HARARE – African governments have been urged to embrace the Africa Centres for Disease Control and Prevention (Africa CDC)’s Trusted Travel Platform to protect local economies and lives as the continent prepares for its largest free trade area.
African countries agreed last year to create the world’s largest free trade area measured by the number of countries participating, by January 2021. But there are concerns that economies may be ravaged by the coronavirus pandemic if no proper health guidelines are put in place.
This has resulted in the Africa CDC establishing the Trusted Travel Platform – in partnership with Econet and Panabios – to verify public health documentation for travellers at national borders.
“We understand that governments are under pressure to implement the African Continental Free Trade Area (AfCFTA) as a way of reviving their economies that are expected to lose between 25 and 30 million jobs due to the COVID-19 pandemic, but we are calling for caution as they open their borders,” an Econet spokesman said.
“Countries should insist that all travellers get digital certificates to prove that they have taken COVID-19 tests from approved laboratories to contain the spread of the pandemic and protect the lives of vulnerable people.”
The COVID-19 pandemic has affected several economic sectors on the continent since its onset. Trade and supply chains have been disrupted while some sectors – such as aviation, tourism and hospitality – have been among those hardest hit by the pandemic, resulting in massive job losses and lost revenue.
Econet, which developed a mobile App called the Travel Pass that is embedded on Africa CDC’s Trusted Travel Platform, said the use of technology was essential in achieving the AfCFTA’s objectives.
The continental free trade area presents a major opportunity for African countries to bring 30 million people out of extreme poverty and to raise the incomes of 68 million others, who live on less than US$5.50 per day.
With the implementation of AfCFTA, trade facilitation measures that cut red tape and simplify customs procedures would drive $US292 billion of the US$450 billion in potential income gains. The agreement will also help usher in the kinds of deep reforms necessary to enhance long-term growth in African countries.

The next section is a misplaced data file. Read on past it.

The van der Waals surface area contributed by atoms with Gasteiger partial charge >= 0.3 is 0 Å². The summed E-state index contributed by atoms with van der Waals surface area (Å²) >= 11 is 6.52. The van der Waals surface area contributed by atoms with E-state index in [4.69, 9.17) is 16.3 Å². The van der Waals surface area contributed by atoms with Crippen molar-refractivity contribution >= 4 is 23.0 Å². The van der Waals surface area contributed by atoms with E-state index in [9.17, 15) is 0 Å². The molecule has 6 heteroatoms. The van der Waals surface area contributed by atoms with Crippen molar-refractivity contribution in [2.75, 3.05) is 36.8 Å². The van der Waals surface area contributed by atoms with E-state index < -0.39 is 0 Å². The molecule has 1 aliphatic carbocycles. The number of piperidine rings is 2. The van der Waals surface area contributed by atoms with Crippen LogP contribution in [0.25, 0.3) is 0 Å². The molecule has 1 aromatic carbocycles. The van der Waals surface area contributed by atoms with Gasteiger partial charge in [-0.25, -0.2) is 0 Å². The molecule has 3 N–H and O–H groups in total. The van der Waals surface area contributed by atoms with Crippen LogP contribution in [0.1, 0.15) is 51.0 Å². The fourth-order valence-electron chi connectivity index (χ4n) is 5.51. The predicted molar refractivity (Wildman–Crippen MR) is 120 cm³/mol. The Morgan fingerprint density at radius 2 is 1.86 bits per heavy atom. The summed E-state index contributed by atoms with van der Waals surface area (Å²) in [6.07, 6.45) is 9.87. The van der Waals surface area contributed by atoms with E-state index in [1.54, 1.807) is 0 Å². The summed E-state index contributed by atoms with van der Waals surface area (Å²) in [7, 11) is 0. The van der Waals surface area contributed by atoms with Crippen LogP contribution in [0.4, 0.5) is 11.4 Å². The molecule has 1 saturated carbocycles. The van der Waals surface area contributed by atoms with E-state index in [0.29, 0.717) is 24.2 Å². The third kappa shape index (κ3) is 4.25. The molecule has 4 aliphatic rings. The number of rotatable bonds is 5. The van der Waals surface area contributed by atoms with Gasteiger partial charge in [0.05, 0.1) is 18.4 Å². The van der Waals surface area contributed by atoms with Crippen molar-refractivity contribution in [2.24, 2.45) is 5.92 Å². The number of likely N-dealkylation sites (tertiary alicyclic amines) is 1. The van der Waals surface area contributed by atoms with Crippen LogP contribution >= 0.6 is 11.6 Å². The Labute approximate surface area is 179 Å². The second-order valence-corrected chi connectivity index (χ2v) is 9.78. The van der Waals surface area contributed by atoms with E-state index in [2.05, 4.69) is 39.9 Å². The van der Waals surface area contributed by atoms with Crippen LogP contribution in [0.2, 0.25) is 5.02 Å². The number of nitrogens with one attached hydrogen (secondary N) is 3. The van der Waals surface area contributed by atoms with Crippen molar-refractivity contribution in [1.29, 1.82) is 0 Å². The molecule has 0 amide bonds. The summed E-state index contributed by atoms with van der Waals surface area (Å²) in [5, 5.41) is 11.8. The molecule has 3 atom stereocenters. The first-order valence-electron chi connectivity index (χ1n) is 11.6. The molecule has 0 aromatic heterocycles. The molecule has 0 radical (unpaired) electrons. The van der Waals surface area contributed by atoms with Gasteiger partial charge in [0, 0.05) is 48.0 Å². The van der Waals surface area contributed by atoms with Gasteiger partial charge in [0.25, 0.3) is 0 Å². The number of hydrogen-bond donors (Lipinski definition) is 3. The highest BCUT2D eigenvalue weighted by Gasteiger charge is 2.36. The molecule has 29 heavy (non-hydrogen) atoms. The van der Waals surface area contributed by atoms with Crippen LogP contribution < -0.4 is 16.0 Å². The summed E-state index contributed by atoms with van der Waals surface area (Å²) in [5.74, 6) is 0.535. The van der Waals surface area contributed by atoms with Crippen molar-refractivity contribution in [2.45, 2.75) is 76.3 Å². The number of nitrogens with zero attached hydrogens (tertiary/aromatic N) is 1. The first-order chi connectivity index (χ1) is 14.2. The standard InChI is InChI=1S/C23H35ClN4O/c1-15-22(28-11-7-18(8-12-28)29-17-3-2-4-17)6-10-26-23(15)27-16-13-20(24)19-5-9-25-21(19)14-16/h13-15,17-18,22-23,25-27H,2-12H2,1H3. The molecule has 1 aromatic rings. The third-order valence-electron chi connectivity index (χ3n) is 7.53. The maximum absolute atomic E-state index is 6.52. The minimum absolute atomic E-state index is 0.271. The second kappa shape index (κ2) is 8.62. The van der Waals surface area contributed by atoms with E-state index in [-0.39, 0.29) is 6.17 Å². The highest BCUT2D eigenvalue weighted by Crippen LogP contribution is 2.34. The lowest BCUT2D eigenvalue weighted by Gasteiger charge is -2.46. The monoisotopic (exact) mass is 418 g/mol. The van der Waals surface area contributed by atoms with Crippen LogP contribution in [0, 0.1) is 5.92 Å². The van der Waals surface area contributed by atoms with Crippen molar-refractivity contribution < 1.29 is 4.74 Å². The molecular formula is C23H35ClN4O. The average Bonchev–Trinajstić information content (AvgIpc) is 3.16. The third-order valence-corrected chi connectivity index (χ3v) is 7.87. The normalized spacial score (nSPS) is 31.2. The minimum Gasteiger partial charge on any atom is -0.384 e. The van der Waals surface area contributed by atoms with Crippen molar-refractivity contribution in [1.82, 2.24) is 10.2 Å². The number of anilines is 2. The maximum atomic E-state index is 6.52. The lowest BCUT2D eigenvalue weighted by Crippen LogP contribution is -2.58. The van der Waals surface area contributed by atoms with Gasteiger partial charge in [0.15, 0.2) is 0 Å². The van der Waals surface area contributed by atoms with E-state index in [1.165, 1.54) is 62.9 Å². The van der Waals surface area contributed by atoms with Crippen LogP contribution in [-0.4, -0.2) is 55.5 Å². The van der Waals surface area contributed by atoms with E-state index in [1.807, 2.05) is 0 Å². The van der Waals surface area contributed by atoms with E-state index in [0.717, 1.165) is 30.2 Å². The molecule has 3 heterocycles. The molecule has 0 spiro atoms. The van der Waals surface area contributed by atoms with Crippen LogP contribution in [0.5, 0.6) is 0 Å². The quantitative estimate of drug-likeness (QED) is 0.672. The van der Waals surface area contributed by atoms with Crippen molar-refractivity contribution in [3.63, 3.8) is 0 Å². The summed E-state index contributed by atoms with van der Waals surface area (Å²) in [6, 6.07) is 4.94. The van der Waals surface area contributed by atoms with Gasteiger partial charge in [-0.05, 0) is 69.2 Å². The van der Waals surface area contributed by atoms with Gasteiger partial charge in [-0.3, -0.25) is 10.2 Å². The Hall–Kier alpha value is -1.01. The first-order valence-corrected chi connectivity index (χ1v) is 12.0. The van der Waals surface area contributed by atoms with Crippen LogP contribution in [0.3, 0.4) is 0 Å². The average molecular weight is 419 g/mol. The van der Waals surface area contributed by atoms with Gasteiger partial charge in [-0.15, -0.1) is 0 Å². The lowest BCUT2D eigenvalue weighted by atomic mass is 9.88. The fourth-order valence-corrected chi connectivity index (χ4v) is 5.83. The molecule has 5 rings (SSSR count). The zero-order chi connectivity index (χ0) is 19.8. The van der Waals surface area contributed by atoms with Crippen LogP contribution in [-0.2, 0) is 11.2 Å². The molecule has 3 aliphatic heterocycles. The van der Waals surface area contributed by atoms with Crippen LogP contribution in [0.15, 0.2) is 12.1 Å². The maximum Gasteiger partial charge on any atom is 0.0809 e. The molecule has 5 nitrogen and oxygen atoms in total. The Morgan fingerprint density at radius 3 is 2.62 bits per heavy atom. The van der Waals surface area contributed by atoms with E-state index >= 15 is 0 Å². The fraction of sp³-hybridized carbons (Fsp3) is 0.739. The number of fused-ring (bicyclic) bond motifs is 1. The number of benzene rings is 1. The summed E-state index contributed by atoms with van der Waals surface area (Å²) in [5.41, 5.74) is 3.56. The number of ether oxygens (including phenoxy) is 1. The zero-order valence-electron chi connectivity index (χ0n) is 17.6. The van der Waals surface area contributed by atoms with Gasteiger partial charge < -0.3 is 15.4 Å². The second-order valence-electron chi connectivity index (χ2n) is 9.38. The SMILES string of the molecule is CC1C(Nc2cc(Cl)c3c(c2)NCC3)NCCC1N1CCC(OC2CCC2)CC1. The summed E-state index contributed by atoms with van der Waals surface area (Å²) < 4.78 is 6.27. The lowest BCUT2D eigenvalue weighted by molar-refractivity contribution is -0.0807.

When fully operational by 2030, AfCFTA is expected to cover a market of 1.2 billion people, with a combined gross domestic product (GDP) of US$2.5 trillion.
Dr John Nkengasong, the Director for Africa CDC, has however called for a balance between the need to boost African economies and protecting lives.
“Considering the socio-economic effects of the COVID-19 pandemic on Member States, we must continue to be proactive in our response, and continue to expand and strengthen our partnerships to fight this pandemic effectively,” he said.
The African Union Commission recently launched the ‘saving lives, economies and livelihoods’ campaign that seeks to reduce the spread of infections within and across borders by creating a unified public health corridor for safe travel on the continent.
The campaign will facilitate the development of a harmonised strategy to protect borders, travellers, economies, livelihoods and schools in Africa from the risk of increased COVID-19 transmissions as countries re-open their borders and their economies.
This comes as several European countries are struggling to stem a resurgence of the virus, that risks overwhelming some healthcare systems.
From France to Portugal, Poland to the Netherlands, authorities across the continent are battling spiralling case numbers, as case have risen since the end of strict national lockdowns in the spring and last month’s return to schools, workplaces and hospitality venues.
With an average of more than 100 000 new infections per day over the past week, Europe now accounts for about one-third of new cases reported worldwide.
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